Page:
There are very few risks I've been willing to take during the pandemic. I order Instacart instead of going to the grocery store. Our family gets takeout at restaurants because I don't want to eat in the dining room. My kids are taking part in distance learning rather than opting for the brick and mortar option offered in our school district. But I have decided one particular risk is worth taking: I'll be voting in person in the upcoming presidential election. Too much is at stake for my family's future for me to stay home. Although I'm nervous about the safety of heading to the polls in November, I plan to mask up, arm myself with hand sanitizer, and ensure my voice is heard.
In my view, this just may be one of the most important elections of my lifetime in terms of determining how I hope the world will look for my children's futures. It's not just about liking or disliking a certain candidate — I feel very strongly about the direction this country is headed and the kind of society I would want my kids to inherit. And one candidate embodies those values, while the other definitely does not. Indeed, President Donald Trump and Vice President Joe Biden seem extremely far apart on almost every issue, more so than I can recall during other past presidential elections. (It's not exactly like President Trump and Secretary Hillary Clinton, or President Barack Obama and the late Senator John McCain for that matter, saw eye-to-eye.)
Meanwhile, I think back to how I was worried about my children's wellbeing a year ago — if only I'd known what was coming! From an invisible enemy that makes my husband and me fear for their health, to a country so divided it keeps me up at night, I miss the "good old days" when the latest tummy bug to sweep through the school was my biggest concern. That, and of course school shootings, which is another issue it seems has turned political, rather than leaders coming together to solve the problem.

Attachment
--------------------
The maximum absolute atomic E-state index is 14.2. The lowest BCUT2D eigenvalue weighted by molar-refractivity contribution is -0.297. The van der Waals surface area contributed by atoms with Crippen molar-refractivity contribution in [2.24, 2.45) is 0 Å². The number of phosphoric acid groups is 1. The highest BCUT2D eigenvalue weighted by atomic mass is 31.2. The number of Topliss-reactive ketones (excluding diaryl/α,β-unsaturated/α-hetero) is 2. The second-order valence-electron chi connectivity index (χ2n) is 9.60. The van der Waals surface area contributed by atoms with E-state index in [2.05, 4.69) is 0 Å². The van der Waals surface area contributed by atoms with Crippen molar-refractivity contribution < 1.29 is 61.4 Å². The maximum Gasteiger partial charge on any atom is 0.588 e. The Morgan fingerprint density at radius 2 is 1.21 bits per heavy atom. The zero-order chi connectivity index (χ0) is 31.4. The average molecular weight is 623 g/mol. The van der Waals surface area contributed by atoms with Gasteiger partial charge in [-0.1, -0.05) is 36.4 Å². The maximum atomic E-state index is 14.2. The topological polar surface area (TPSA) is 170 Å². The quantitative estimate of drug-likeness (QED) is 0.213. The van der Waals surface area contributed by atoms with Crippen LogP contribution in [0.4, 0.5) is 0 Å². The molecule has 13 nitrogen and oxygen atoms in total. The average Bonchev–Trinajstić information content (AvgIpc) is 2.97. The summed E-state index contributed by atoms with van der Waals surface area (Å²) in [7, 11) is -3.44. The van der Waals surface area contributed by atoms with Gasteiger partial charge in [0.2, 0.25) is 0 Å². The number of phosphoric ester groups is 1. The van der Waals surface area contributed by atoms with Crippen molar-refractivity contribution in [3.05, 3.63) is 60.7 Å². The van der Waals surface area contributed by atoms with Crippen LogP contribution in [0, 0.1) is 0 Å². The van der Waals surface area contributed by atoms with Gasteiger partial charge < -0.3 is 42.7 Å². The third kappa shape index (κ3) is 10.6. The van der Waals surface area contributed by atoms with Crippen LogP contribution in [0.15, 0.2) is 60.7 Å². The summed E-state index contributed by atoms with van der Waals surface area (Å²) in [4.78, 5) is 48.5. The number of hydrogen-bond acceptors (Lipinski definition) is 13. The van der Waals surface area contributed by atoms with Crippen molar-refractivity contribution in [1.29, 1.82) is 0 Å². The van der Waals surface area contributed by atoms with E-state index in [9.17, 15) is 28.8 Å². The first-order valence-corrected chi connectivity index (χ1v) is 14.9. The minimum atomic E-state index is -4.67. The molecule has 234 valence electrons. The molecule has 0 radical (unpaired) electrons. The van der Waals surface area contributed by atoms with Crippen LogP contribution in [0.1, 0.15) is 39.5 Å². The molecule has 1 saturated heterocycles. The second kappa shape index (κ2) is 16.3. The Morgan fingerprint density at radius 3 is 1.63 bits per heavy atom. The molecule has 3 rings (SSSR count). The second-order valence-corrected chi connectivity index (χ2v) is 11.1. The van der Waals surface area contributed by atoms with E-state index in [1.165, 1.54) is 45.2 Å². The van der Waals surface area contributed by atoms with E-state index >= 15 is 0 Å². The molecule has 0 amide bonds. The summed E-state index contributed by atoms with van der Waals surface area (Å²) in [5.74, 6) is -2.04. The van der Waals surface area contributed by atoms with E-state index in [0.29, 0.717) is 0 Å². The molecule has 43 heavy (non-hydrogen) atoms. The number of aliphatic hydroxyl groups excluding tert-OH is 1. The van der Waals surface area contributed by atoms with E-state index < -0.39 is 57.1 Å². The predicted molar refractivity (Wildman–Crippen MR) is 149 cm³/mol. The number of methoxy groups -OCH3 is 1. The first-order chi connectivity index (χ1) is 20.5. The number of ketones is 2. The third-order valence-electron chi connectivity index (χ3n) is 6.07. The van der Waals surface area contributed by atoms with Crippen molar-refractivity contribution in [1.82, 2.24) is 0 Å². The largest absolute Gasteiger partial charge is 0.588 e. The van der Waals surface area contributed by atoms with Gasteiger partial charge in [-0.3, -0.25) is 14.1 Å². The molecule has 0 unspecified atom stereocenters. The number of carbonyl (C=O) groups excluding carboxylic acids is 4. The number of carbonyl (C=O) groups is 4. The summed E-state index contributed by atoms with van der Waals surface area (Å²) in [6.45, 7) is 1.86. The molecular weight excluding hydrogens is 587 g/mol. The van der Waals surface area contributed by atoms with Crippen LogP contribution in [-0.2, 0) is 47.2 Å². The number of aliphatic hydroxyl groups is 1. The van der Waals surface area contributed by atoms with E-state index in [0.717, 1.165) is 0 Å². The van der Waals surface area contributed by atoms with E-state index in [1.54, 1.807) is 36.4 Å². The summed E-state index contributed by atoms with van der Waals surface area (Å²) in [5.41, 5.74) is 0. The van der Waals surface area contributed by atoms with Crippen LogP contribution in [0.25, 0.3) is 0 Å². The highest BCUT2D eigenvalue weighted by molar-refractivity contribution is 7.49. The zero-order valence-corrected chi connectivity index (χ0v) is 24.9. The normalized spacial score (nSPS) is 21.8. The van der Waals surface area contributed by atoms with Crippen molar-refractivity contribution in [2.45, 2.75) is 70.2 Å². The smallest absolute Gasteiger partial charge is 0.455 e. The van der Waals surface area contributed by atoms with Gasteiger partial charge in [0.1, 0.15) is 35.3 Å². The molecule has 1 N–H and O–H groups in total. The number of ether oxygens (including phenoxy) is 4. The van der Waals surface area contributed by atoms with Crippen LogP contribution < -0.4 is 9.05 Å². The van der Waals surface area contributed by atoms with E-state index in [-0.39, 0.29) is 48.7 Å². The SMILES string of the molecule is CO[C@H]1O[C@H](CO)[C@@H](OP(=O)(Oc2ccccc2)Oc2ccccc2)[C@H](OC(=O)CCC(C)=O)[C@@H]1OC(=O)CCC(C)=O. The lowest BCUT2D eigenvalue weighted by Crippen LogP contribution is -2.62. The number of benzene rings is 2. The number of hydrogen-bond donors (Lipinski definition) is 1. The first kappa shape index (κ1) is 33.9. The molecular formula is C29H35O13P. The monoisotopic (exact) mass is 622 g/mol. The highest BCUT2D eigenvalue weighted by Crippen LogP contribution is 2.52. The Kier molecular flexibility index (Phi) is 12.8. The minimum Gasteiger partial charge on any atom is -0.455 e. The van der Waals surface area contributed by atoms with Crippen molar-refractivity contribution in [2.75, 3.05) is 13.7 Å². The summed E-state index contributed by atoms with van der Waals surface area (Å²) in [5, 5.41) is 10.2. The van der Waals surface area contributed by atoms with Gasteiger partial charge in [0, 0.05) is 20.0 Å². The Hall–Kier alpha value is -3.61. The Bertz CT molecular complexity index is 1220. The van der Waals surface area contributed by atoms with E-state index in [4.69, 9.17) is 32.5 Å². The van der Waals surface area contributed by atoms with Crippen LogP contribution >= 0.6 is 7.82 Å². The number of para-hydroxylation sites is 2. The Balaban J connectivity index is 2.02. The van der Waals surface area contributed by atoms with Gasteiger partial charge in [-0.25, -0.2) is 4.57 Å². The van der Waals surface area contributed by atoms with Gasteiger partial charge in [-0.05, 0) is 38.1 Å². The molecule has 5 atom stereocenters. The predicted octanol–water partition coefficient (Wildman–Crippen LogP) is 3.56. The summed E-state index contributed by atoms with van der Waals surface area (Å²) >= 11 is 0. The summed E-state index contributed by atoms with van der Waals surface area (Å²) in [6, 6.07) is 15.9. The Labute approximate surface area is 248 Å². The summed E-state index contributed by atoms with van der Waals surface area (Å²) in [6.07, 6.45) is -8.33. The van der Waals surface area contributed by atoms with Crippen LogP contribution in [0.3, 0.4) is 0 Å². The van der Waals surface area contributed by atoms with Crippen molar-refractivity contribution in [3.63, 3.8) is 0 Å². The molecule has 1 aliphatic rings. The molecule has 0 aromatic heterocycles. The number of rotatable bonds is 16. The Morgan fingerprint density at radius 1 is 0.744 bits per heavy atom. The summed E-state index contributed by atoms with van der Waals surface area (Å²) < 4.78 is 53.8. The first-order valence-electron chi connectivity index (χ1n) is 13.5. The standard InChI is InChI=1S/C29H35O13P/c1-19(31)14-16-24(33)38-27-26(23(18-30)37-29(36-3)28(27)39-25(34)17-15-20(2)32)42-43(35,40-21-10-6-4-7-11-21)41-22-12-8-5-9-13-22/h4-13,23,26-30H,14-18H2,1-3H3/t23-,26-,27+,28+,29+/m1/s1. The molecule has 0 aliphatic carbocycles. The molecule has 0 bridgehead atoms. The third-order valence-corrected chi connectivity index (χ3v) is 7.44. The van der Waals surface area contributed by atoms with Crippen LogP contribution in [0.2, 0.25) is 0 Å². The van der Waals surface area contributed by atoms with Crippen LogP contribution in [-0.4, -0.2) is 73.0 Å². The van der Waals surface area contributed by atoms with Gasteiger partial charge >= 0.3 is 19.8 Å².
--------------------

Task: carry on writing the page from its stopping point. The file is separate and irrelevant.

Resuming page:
The current state of affairs feels so volatile, so full of anger and talking over one another instead of listening, it's clear something has to change in the hearts and minds of many. The solution starts at home in my humble opinion. In our family, we talk about issues affecting this country. We ask our kids how they think the leaders of our country should address these challenges. Their answers are truly insightful and, frankly, thought provoking for the adults in the house! It's amazing how clearly children see the world, whether it's a discussion about racism or fiscal policy. To kids, things are uncomplicated by politics — it's an enviable position to be in.
I'll definitely take my children's views into consideration as I head to the polls. After all, what am I voting for if not for the future of the little people whose safety and wellbeing depends on me? As I tell my kids, we are lucky enough to live in a country where we have a way to speak up about what we believe. And so, COVID-19 or not, I plan to put my fears of getting sick on a back burner and be brave. For my family, for myself, and also because I refuse to let the pandemic take everything from me. Not this — it's already taken so much! And especially not now.